Mortgages, the largest component of household debt, increased in the first quarter due to the year-over-year uptick in originations.
The Federal Reserve Bank of New York found in its quarterly Household Debt and Credit report that aggregate household debt balances rose in the first quarter of 2016. Total household indebtedness was $12.25 trillion as of March 31, 2016, a $136 billion, or a 1.1 percent increase from the fourth quarter of 2015. The data showed that overall household debt remains 3.3 percent below its 2008 third quarter peak of $12.68 trillion.
Mortgage balances shown on consumer credit reports came in at $8.37 trillion, a $120 billion increase from the fourth quarter of 2015. Balances on home equity lines of credit (HELOC) fell by $2 billion, to $485 billion.
The report showed that mortgage originations were at $389 billion in the first quarter of 2016. HELOC limits increased by 0.1 percent the first uptick in HELOC limits seen since the fourth quarter 2014.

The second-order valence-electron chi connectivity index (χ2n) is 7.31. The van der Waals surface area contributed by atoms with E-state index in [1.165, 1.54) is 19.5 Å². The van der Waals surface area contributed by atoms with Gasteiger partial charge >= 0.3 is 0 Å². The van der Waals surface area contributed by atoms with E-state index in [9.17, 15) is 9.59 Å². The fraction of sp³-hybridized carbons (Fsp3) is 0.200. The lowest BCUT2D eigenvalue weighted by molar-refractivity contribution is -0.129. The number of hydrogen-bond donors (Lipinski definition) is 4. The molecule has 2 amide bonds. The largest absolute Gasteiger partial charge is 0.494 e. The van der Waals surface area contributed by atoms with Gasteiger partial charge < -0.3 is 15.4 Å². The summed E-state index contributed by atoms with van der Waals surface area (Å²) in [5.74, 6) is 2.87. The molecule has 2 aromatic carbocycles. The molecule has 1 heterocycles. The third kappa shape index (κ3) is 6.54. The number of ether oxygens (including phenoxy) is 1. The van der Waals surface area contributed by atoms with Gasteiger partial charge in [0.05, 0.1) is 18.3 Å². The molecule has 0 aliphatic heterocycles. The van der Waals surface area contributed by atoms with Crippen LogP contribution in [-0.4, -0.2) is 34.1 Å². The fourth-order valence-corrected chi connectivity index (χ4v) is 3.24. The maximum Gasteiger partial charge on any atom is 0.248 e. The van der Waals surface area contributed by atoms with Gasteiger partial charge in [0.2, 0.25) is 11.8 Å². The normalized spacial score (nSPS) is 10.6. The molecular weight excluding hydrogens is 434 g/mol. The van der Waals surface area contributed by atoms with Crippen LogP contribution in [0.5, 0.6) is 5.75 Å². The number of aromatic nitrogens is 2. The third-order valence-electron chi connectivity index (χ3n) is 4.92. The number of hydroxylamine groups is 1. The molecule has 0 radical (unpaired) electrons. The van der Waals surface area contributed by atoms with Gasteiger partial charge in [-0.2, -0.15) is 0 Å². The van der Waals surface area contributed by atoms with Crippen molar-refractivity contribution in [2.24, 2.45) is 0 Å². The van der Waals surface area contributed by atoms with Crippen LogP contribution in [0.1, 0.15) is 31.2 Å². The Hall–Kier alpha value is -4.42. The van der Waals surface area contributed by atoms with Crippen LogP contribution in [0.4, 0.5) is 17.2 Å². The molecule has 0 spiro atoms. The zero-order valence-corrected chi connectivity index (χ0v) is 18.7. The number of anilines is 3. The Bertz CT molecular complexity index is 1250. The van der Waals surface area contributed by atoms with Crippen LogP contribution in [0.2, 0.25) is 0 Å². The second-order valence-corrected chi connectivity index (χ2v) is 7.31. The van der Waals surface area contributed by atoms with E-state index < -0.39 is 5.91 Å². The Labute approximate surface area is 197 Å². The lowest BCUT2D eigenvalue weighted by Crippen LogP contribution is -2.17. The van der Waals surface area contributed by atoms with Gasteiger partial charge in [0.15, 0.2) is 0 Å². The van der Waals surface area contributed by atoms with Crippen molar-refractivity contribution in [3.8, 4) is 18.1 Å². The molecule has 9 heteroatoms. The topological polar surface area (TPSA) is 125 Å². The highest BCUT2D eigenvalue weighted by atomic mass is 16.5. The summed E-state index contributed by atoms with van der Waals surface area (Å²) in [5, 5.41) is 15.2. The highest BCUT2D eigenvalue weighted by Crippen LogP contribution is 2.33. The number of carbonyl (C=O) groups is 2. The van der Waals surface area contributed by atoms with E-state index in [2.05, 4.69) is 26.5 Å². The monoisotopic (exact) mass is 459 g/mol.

A National Association of Home Builders (NAHB) analysis of the data showed that mortgage orginations were down by 42.5 percent in the first quarter of 2014, the dollar value of mortgage originations has since risen on a four-quarter basis for two consecutive years. The total amount of mortgage originations in the first quarter of 2015, $368 billion, was 11.0 percent above its level in the first quarter of 2014, $332 billion, and the total amount of mortgage originations in the first quarter of 2016, $389 billion, was 5.5 percent greater than its level in the first quarter of 2015. After dropping to a low of $1.31 trillion for all of 2014, mortgage originations rose by 34.5 percent to 1.76 trillion in 2015.
The distribution of the credit scores of new mortgage borrowers increased, with the median credit score for newly originated mortgages increasing slightly, and 58 percent of all new mortgage dollars going to borrowers with credit scores over 760, the New York Fed reported. .
"Delinquency rates and the overall quality of outstanding debt continue to improve," said Wilbert van der Klaauw, SVP at the New York Fed. "The proportion of overall debt that becomes newly delinquent has been on a steady downward trend and is at its lowest level since our series began in 1999. This improvement is in large part driven by mortgages."